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Business trends

Asians dip into Japanese-style hot spring baths

Bathing facilities are popping up in China, Taiwan and Southeast Asia

Bathers relax at a bath operated by Japan's Gokurakuyu Holdings in Changchun, in northeastern China.

DALIAN, China -- Japanese-style hot springs or onsen are bubbling up across East and Southeast Asia as Japanese companies and others tout the wonders of a good soak.

The growing popularity of communal bathing is due in part to the growing number of people who have become familiar with Japan's furo (bath) culture after visiting the country.

According to the Global Wellness Institute, which conducts health-related research, the global hot spring market was worth $56 billion in 2017, up about 10% from 2013. That includes spending on accommodation, food and drink, and the like.

Asia, especially China, is driving growth in the market, which the institute expects to expand by nearly 40% to $77 billion by 2022. The Asia-Pacific region accounts for just over half that total. Competition is heating up among bathhouse operators in the region as local governments look to attract bathers.

Gokurakuyu Holdings, which runs about 40 bathhouses across Japan, opened a "super sento" in Changchun, northeastern China, at the end of January. Sento is the Japanese word for public bath.

Including the super sento in Changchun, Gokurakuyu operates eight baths in China, directly or by franchise, in Shanghai, Wuhan, Qingdao and elsewhere. The Japanese company plans to raise that number to 14 by year's end, opening baths in Shanghai, Suzhou and other locations.

The 14,500-sq.-meter facility in Changchun has many ways to keep warm, in addition to the standard bath. There is also a sauna and a "bedrock bath" -- not really a bath at all, but a heated slab of rock. It also has a restaurant and lounge. Admission is 108 yuan ($16) per person.

"Getting a massage from a whirlpool bath feels good," said one satisfied customer in an online post.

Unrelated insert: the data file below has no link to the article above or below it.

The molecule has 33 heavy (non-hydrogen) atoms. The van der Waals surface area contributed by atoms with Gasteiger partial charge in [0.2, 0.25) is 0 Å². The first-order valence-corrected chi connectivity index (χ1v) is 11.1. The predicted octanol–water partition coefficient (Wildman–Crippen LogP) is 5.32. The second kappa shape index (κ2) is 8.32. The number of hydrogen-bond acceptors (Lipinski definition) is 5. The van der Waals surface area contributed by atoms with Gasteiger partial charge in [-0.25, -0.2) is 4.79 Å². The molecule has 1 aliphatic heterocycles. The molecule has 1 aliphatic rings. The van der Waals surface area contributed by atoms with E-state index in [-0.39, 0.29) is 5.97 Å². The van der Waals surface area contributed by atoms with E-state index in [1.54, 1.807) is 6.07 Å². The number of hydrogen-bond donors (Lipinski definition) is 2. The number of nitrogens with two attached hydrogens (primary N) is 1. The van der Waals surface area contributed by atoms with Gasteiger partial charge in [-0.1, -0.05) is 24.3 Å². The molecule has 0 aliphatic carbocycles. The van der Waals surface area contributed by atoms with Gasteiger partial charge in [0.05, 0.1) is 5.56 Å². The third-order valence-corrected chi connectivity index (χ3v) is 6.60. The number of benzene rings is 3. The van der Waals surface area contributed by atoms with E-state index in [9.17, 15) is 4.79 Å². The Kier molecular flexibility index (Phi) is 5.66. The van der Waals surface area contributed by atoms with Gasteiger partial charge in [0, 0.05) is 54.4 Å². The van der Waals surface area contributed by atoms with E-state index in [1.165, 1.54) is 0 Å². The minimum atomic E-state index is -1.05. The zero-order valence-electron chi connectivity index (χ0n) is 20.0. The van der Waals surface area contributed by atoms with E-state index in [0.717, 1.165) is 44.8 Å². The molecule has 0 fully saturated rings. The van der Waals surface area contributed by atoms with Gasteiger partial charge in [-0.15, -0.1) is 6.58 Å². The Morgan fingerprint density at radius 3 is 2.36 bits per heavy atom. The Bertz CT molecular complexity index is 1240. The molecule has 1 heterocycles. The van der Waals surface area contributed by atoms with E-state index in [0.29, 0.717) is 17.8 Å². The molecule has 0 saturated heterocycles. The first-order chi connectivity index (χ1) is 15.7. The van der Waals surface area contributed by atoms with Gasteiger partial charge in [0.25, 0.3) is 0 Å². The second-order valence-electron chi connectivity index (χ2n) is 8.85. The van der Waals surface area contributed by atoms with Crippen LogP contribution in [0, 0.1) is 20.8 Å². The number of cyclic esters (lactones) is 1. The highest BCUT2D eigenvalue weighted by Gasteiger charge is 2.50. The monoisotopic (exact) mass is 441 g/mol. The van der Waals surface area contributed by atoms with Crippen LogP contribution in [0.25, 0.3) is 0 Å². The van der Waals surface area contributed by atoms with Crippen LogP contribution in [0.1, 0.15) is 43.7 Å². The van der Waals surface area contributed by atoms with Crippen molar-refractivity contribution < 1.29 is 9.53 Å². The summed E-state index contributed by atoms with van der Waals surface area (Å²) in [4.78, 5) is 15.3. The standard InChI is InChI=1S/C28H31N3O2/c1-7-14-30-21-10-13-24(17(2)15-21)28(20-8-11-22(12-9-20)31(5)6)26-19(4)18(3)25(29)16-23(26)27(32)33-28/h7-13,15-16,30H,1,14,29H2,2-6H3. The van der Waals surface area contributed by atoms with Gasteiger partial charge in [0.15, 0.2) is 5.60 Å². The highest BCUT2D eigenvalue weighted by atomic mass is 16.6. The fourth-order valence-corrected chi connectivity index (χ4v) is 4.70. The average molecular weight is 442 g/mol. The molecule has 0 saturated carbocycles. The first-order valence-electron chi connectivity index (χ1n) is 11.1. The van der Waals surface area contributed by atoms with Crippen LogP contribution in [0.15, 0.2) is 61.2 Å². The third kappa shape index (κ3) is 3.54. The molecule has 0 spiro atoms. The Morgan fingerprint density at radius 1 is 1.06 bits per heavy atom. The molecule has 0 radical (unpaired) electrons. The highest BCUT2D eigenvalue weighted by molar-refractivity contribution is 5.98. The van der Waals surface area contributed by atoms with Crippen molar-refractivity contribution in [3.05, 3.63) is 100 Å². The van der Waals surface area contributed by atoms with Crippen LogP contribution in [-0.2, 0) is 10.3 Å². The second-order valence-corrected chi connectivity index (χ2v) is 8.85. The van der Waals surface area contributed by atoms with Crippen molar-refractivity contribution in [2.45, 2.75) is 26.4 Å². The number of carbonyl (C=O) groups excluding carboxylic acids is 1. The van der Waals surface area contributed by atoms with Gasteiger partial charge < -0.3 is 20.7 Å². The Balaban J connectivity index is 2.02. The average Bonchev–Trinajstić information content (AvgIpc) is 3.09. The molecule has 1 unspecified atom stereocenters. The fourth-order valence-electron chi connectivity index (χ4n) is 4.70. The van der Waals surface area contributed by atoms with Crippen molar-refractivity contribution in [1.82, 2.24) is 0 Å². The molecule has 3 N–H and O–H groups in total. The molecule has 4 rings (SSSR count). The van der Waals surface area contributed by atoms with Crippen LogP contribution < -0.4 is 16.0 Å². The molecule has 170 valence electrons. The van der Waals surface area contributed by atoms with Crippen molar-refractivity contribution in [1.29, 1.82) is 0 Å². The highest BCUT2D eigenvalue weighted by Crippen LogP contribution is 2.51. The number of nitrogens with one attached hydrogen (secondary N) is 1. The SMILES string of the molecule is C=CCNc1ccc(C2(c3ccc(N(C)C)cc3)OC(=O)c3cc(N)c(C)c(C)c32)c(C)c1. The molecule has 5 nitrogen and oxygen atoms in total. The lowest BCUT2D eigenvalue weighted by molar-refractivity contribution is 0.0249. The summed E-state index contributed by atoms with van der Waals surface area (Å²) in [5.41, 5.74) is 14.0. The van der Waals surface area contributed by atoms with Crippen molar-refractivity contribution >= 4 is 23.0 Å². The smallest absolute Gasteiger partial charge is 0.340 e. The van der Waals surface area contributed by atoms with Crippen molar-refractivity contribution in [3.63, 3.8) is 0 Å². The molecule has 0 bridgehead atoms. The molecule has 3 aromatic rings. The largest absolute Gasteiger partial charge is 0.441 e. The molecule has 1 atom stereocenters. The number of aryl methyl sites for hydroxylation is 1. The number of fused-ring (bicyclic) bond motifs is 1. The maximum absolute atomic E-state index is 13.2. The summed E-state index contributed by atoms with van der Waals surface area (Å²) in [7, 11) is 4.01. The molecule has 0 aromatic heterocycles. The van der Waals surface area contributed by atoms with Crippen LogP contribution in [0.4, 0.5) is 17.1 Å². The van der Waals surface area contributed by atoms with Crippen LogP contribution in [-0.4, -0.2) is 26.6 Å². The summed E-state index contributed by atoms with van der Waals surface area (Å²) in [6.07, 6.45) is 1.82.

To re-create the soft water common in Japan, the Changchun bath has Japanese-made equipment to remove the minerals. "Shampoo does not lather well" in China's hard water, said Masamori Suzuki, a director at Gokurakuyu.

A Chinese company has also broken into the budding market. Chongqing Hakone Hot Spring & Thermalism Industry Development Group was founded by an executive who became fascinated by Japanese hot springs.

The Chongqing-based company has so far opened facilities equipped with various baths -- open air, bubbling spring, medicated -- in Beijing, Tianjin and other cities. According to the company, it undertook a record 70 projects in 2018. It has hired Japanese designers and advisers to create an authentic Japanese-style bathing experience.

In Taiwan, hotels are going up that feature hot springs as their main draw. Hoshino Resorts will open a hot spring resort this summer called Hoshinoya Guguan in Taichung, in central Taiwan. It is the Japanese company's first foray on the island. It has yet to enter Hong Kong or mainland China.

Hoshinoya Guguan's 50 guest rooms will all have semi-open-air baths with water coming directly from the source. Surrounded by mountains, the resort will also have a walking path and a swimming pool. "The large communal bath is designed to allow people to relax, including by creating a space for resting after bathing," said a Hoshino Resorts official.

Taipei-based Forte Hotel Group opened Yamagata Kaku, a hot spring hotel with a Japanese-inspired design, in Yilan County, northeastern Taiwan, in May 2018, together with Yamagata Prefecture in Japan.

U.S. hotel chain Marriott International also opened a hotel with a hot spring under the Westin brand in Yilan in September 2017.

Taiwan is increasing its financial support for hot springs as part of its tourism drive. According to Taiwan's Ministry of Transportation and Communications, subsidies were granted to 125 hot spring business operators between 2010 and 2015.

Hotels featuring hot springs or large communal baths are said to have more guests in winter as temperatures drop. But operators have also emerged in Southeast Asia despite the warm climate.

Siam Wellness Group, a listed Thai company that runs spas in Thailand, Cambodia and elsewhere, opened a hot spring facility with a bedrock bath and a tatami-mat lounge in Bangkok in 2016. In Singapore, a Japanese company opened Yunomori Onsen & Spa in 2016.

"Even in hot countries, people can sweat in a bath and feel better. It is popular, especially among the wealthy," said Tomonori Maruyama, a Japanese spa researcher.

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